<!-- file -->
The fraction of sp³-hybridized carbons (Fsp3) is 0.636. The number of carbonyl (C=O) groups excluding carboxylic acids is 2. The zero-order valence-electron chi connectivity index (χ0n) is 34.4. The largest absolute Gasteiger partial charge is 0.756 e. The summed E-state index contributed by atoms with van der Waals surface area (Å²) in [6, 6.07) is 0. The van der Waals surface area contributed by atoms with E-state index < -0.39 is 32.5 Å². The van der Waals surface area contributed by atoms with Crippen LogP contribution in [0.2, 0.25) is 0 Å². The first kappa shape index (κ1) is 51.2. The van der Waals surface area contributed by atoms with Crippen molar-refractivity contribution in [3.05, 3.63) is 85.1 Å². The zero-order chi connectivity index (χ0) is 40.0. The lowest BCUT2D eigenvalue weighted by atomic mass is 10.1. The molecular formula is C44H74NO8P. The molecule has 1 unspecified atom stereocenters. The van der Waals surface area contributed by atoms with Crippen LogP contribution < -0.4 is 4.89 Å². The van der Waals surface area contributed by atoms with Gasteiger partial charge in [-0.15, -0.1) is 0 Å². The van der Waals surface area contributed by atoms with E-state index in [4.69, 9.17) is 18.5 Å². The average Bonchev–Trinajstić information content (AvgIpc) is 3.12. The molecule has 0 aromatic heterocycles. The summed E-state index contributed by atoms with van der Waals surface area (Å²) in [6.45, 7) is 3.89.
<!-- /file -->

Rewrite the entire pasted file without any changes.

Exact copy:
The fraction of sp³-hybridized carbons (Fsp3) is 0.636. The number of carbonyl (C=O) groups excluding carboxylic acids is 2. The zero-order valence-electron chi connectivity index (χ0n) is 34.4. The largest absolute Gasteiger partial charge is 0.756 e. The summed E-state index contributed by atoms with van der Waals surface area (Å²) in [6, 6.07) is 0. The van der Waals surface area contributed by atoms with E-state index < -0.39 is 32.5 Å². The van der Waals surface area contributed by atoms with Crippen LogP contribution in [0.2, 0.25) is 0 Å². The first kappa shape index (κ1) is 51.2. The van der Waals surface area contributed by atoms with Crippen molar-refractivity contribution in [3.05, 3.63) is 85.1 Å². The zero-order chi connectivity index (χ0) is 40.0. The lowest BCUT2D eigenvalue weighted by atomic mass is 10.1. The molecular formula is C44H74NO8P. The molecule has 1 unspecified atom stereocenters. The van der Waals surface area contributed by atoms with Crippen LogP contribution < -0.4 is 4.89 Å². The van der Waals surface area contributed by atoms with Gasteiger partial charge in [-0.15, -0.1) is 0 Å². The van der Waals surface area contributed by atoms with E-state index in [4.69, 9.17) is 18.5 Å². The average Bonchev–Trinajstić information content (AvgIpc) is 3.12. The molecule has 0 aromatic heterocycles. The summed E-state index contributed by atoms with van der Waals surface area (Å²) in [6.45, 7) is 3.89.